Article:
9 months ago

Reviving the Flame

Travail de Master de Tiffany Duc

Sports associations see

Sports associations see the Games as a great opportunity to rejuvenate winter sports in Switzerland with 20% respondent strongly agreeing and 47.3% agreeing. Most of these also believe the Games would benefit people with disabilities to a large extend (33.3%) or to a certain extend (33.3%) (see Appendix V). Within tourism actors, the OG can largely strengthen Swiss’ reputation as a winter sport destination (69.2%) and have very good (25.5%) or good chances (43.6%) to increase winter tourism number in the long term. Similarly, to sports organisations, tourism stakeholders believe such SME can increase to a large extend (22.6%) or a good extend (45.2%) the offers for people with disabilities (see Appendix VI). The survey also presents environmental associations’ opinion, which is extremely balanced. 47.3% believe the OG can help promote sustainable behaviour, while only 31.3% see the OG as a leverage to foster sustainable consciousness in the population (Swiss Olympic, 2017). In addition to the environmental concerns, the ongoing debate on the bid focuses greatly on the economic side and the budget demanded by the committee. A high scepticism is directed at the IOC, that is still seen as a corrupted organisation and thus few people believe in its credibility (Reynard, 2017). The greatest fear of the population is the risk of costs overrun, but criticisms are made on the budget allocated to Sion 2026 by the Confederation. Recently, a comparison was made between the 1.2 billion budget of Sion 2006 and the incoherence to have a 2.4 billion budget for 2026 (see appendix VII). To understand the accountability of both candidacies, the author consulted the budgets of Sion 2006 and compared it to the actual one (Appendix VIII). Based on these secondary researches, the following numbers can be presented: Table 2 Candidacy budget for Sion 2006 and Sion 2026 Sion 2006 a Candidacy Sion 2026 b Operating budget 1,262,100,000 CHF 2,076,000,000 CHF From which infrastructures 314,720,000 CHF 100,000,000 CHF Non OCOG budget (governmental investments) 5,527,460,000 CHF 300,000,000 CHF Total 6,789,560,000 CHF 2,476,000,000 CHF Source: Author's table from various sources (a. Comité de Candidature Sion 2006, 1998; b. Sion 2026 Committee, 2016) Clearly, the operating budget for Sion 2006 is lower than 20 years later. Nonetheless, it is the non OCOG budget that brings cost overruns to the event. As one can see here, in 2006, the Swiss government was ready to invest more than 5 billion Swiss Francs, while today, they prefer to insure 300 million for the security and participate to the operating budget for 995 million CHF. In addition to this budget analysis, in 2006, the local government was planning the Games in the canton of Valais only, which implied the construction of new infrastructures: four ice rinks, a speed skating loop, bobsleigh and sledge run, etc. (Comité de Candidature Sion 2006, 1998). Context 21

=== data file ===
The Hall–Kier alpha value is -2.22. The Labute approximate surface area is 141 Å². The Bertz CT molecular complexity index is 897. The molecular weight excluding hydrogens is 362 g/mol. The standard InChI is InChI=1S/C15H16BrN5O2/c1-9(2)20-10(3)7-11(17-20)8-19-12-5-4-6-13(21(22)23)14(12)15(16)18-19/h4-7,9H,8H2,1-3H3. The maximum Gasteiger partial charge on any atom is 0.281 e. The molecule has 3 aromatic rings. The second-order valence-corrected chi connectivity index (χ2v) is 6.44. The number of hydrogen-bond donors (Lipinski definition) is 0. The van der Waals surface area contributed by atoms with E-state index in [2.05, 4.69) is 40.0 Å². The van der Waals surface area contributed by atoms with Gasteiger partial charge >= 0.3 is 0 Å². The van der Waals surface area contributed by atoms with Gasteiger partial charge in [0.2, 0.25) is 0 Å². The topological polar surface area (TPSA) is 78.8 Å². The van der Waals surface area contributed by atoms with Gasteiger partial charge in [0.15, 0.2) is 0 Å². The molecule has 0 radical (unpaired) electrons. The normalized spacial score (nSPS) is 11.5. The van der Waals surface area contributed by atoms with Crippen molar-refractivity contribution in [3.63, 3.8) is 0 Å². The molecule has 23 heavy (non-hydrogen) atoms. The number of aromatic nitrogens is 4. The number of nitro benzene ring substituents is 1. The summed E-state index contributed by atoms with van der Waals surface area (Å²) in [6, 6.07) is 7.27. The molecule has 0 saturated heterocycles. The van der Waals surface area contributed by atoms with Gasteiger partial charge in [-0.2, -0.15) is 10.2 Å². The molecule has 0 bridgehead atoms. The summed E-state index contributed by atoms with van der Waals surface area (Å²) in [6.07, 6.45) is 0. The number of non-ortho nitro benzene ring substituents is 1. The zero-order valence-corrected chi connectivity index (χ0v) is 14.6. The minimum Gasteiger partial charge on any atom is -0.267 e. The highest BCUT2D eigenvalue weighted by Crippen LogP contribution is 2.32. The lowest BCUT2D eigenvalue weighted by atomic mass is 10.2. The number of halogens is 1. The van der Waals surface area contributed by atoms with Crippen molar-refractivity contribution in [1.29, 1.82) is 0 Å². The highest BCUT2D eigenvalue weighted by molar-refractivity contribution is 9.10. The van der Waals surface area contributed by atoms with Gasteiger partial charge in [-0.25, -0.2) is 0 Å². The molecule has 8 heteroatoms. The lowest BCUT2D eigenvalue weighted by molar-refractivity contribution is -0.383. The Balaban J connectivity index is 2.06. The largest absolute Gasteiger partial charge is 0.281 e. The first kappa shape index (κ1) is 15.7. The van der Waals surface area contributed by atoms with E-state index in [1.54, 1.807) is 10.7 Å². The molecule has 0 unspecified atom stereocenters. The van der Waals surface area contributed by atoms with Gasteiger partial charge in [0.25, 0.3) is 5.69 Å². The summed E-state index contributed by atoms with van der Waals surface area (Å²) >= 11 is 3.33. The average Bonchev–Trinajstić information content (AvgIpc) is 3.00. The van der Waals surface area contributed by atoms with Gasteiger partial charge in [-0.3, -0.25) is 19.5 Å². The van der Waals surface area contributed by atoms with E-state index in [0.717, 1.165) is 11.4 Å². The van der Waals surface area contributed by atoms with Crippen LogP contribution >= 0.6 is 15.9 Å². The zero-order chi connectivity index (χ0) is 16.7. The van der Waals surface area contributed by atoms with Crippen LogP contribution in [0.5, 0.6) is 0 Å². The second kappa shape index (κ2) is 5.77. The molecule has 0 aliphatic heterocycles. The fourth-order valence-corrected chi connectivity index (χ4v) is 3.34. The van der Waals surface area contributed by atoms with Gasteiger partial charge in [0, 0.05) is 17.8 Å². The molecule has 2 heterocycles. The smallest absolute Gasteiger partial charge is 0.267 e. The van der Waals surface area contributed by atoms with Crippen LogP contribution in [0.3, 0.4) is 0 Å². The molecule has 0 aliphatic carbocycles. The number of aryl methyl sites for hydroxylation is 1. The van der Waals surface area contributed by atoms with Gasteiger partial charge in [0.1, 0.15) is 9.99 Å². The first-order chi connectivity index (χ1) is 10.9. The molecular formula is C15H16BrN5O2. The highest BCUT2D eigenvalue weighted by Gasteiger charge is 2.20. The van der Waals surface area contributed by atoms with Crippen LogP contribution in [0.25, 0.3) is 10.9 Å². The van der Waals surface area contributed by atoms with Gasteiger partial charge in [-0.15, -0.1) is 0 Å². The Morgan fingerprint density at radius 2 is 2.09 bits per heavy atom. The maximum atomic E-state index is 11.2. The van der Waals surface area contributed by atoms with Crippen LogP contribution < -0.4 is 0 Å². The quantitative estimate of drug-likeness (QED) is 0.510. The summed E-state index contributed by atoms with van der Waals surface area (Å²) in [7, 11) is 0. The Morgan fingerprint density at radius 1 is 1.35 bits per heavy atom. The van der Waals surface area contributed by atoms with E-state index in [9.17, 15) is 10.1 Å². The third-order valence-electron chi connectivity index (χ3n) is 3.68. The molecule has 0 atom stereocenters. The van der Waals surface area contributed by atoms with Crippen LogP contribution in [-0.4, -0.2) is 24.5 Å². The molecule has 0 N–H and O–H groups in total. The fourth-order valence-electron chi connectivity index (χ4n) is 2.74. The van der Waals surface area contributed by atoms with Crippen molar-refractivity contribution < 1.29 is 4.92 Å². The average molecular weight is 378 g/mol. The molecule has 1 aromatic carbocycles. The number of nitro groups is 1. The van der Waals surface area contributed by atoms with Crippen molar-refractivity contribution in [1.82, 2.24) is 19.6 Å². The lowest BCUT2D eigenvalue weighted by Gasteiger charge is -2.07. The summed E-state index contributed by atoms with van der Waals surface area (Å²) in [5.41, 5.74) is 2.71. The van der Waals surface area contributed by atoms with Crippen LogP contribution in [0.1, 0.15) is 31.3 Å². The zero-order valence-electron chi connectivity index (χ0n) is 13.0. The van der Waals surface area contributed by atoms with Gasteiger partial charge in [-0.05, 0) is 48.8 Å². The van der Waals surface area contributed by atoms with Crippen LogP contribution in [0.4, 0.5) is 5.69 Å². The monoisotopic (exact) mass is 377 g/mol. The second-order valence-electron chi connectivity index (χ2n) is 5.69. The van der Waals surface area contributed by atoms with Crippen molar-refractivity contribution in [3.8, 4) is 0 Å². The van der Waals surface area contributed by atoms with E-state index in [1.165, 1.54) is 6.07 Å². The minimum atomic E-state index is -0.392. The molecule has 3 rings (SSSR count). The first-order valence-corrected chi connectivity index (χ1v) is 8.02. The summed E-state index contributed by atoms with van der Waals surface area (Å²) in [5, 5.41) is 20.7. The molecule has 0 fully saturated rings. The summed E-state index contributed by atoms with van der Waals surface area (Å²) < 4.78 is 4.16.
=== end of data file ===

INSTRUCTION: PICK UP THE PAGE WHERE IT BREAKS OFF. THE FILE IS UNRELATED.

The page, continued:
Today, the committee emphasizes on a sustainable candidacy by using existing infrastructures, collaborating between cantons, and building temporary installations when possible (Sion 2026 Committee, 2016). Furthermore, based on Preuss’ legacy framework, the 2026 bid proposal already unveils what can be considered a legacy in terms of infrastructures: Figure 7 Numbers of infrastructures for Sion 2026 Source: (Association Sion 2026, 2017) For the competition, 19 venues are needed, from which six are already existing and will only benefit from temporary extensions. Six other venues will be temporary and only seven new infrastructures will be built. From these seven new buildings, only one can be considered as an OG legacy. Indeed, the last six are already planned in the city development plan and will thus benefit from the OG only as an accelerator. The same goes with the non-competition venues (i.e. Olympic village). Here, one can thus see that most infrastructures are enshrined in the city development and the OG will impact infrastructural investment to a minimum. If we look again at Preuss’ framework, the six planned venues are in the Field B, which represent all long-term city development matching with the requirements for the event. The new infrastructures, fit in field C, which are all requirements for Figure 8 Legacy Framework, 1st part Source: (Sion 2026 Committee, 2016) the events, not in the developing plan. Furthermore, Sion 2026’ committee also desires to bring long-term legacies. While 20 years ago the highlight was put on infrastructures as heritages, today, the bid targets more intangible legacies that must bring positive changes to the country and for the inhabitants (Sion 2026 Committee, 2017). The committee’s heritages of importance for the author’s communities’ legacies are: sport, tourism, environment, human capital, culture and social domains. Context 22